Linklater does best with the more realistic dialogue, which allows her to be vulnerable and broken. She glows in a flashback scene with her sister. But she’s often saddled with difficult moments like suddenly mentioning her roommate’s recent death while making it about herself. “I’ve got bad luck in my bones. It follows me around like a dark cloud.” She says, conflating the disappearance of her sister with her roommate’s violent end.
Despite the genre, the violence of Cusick’s film is always shocking. Much of that violence never meets a resolution. In fact, most of the tension in the film remains unresolved, both painting a bleak picture and leaving the watcher unsatisfied. There seem to be no real-world consequences for the actions in Autumn Road.
Ultimately, Cusick’s feature-length debut is a fine effort. But his future endeavors may be best served if he dedicates his focus to a single role.
Life’s hard for Ana, who is sleeping in her car and doing her best serving under her abusive boss. Although the time and place aren’t specified and don’t matter, the dark and dated dance hall she caters in suggests that Ana’s gloomy life is somewhere in Eastern Europe. But she won’t stay there for long.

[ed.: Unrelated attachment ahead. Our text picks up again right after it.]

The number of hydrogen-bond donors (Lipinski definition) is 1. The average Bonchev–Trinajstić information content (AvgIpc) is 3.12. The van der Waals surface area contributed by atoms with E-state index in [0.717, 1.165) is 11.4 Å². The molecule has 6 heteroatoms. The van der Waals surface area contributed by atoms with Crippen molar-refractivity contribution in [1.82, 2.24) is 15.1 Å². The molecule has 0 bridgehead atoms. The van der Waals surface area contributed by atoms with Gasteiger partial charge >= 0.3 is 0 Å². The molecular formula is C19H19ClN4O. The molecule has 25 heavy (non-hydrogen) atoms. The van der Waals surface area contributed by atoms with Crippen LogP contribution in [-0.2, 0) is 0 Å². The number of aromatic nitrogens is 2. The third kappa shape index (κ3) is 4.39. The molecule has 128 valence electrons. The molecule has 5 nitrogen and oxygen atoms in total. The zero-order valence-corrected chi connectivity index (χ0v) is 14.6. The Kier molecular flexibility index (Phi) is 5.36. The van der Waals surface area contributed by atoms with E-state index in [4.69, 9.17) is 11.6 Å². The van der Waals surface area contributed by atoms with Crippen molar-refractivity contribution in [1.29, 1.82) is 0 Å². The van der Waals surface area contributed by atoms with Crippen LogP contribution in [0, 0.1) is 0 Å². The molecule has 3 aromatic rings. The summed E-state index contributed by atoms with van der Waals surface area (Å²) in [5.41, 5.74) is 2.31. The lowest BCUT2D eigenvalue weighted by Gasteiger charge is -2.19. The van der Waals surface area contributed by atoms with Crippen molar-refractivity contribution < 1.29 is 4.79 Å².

An act of violence shakes Ana (Grace Van Patten) from her stupor and in a dreamy mashup of Alice in Wonderland, Sucker Punch, and a hint of Sylvia Plath, Ana escapes her life by crawling through a glowing oven. On the other side, she discovers a ragtag group of girls – brutal and intoxicating Marsha (Mia Goth), hearty Gert (Soko), and sweet Bea (Havana Rose Liu). The girls play at war, picking off men from any side of an unknown eternal conflict to torture and kill. Instead of a magic tree house, they live inside the hull of an old U-Boat. Like coastal sirens, they hop on the airwaves and cry “Mayday,” leading men into storms and uncertain territory.
Nervous at the thought of killing, Ana warns, “I’ve never been in a war.”
been in a war your whole life, you just don’t know it,” replies Marsha.
Writer/Director Karen Cinorre creates a beautiful and increasingly dark dreamscape for Ana to explore her trauma, but the dialogue is heavy-handed while the plot stays meandering and loose. The result is a contemplative romp through female rage, painted like a grim fairytale that isn’t quite sure where it’s going.